The government, at all levels, squanders billions of dollars on questionable endeavors that leave many of us scratching our heads.
Tax dollars are spent on such things as sidewalks along Florida’s rural highways that are scarcely used and even overgrown in places with weeds while other more prioritized improvements receive little or no attention.
An excellent example is the barricaded Friendship Trail Bridge between Pinellas County and Tampa that was so popular with cyclists, walkers, skaters and anglers. Part of the original Gandy Bridge, bureaucrats closed the trail due to salt water corrosion. Instead of seeking ways to pay for the necessary improvements to keep it viable, our esteemed public servants are instead groveling for cash to tear it down.
We have entered the last half of the current year, and I’m glad. I’ve always liked the second six months of a year more than the first. I’m not sure why, but I can guess.
For one thing, the first half has too many holidays to keep track of. You begin with New Year’s Day and all that resolutions baloney, followed by Martin Luther King Jr., Valentine’s Day, St. Patrick’s Day, Good Friday, Easter, Presidents Day, Mother’s and Father’s Day, Memorial Day and a few others not worth mentioning.
Legal holidays are a valuable part of life. They force hard-working Americans to take a break from the rat race. But they also can be a pain. You need to make a bank deposit, but the bank is closed.
Rep. Jason Chaffetz, R-Utah, told MSNBC’s Chris Matthews he thinks that Mitt Romney will run for president in 2016 and that “he will be the next president of the United States.” The former Massachusetts governor lost the GOP primary in 2008 and then the general election in 2012. What would his 2016 slogan be, “the third time’s a charm”?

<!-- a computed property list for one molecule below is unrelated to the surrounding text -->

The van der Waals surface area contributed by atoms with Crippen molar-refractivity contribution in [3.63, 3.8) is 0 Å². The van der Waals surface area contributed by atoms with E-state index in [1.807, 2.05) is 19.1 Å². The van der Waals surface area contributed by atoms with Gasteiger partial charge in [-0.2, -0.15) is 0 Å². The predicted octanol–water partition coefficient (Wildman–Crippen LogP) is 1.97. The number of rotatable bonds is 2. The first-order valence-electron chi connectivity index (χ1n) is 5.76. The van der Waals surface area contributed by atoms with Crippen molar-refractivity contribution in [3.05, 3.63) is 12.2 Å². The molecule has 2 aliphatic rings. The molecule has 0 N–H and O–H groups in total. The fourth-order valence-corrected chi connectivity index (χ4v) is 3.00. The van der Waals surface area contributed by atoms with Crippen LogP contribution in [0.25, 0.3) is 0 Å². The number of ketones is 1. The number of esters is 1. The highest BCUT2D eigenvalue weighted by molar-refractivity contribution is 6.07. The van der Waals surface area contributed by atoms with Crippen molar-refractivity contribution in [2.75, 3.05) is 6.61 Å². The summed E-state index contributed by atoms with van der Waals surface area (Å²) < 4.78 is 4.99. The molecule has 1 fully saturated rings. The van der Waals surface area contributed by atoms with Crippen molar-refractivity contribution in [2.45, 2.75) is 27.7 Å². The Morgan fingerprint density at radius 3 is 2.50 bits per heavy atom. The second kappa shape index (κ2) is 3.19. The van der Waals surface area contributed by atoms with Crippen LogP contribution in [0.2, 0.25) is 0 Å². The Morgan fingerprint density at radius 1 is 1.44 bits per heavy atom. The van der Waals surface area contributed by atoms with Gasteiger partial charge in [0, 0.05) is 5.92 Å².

Former GOP Rep. Joe Scarborough urged fellow attendees at Romney’s now annual GOP summit last month to join the draft movement. More than 50,000 have signed a “Draft Mitt” petition. Onetime Romney aide Emil Henry wrote “The Case for Mitt Romney in 2016” in Politico. Only Romney, he argued, can “roll into any major money center like New York, Los Angeles or Houston and mobilize his fundraisers on demand.”
I think Romney ran a solid campaign in 2012. Like 45 percent of respondents to a Quinnipiac poll, I believe that America would be better off today with Romney in the Oval Office. And I relish the debate in which Hillary Clinton and Romney find themselves agreeing ardently that a couple can own two mansions and still be “dead broke.”
A visit to the library is the ultimate treasure hunt. If you’ve spent time in a great library, such as Largo’s, you know what I mean.
Even if you exit the library empty-handed, you know you eventually will return and come across a book that will be so spellbinding that it leaves you with something - maybe for the rest of your life. And all it costs you is time.
Since I was a child, I’ve wandered the aisles of libraries, large and small, whether doing research for a school term paper or just hoping to find a book to read at my leisure.
The latest developments in the Mideast have surprised that small remaining percentage of observers who mistakenly assumed that the Muslim religion was unified. That delusion portrayed Islam as a tight-knit, disciplined body of believers who regard Islam as the only true faith and all other religions as misguided assemblages of infidels, worthy only of contempt and ultimate extinction.
But in the past few weeks we have learned (or re-learned) that Islam is just as fractured as Christianity. The two warring branches are the Sunnis and the Shiites, whose primary purpose is to kill one another, take control of Iraq, and then go on to conquer the world in the name of Allah (provided, we must assume, that Allah can be shown to be either a Sunni or a Shiite.)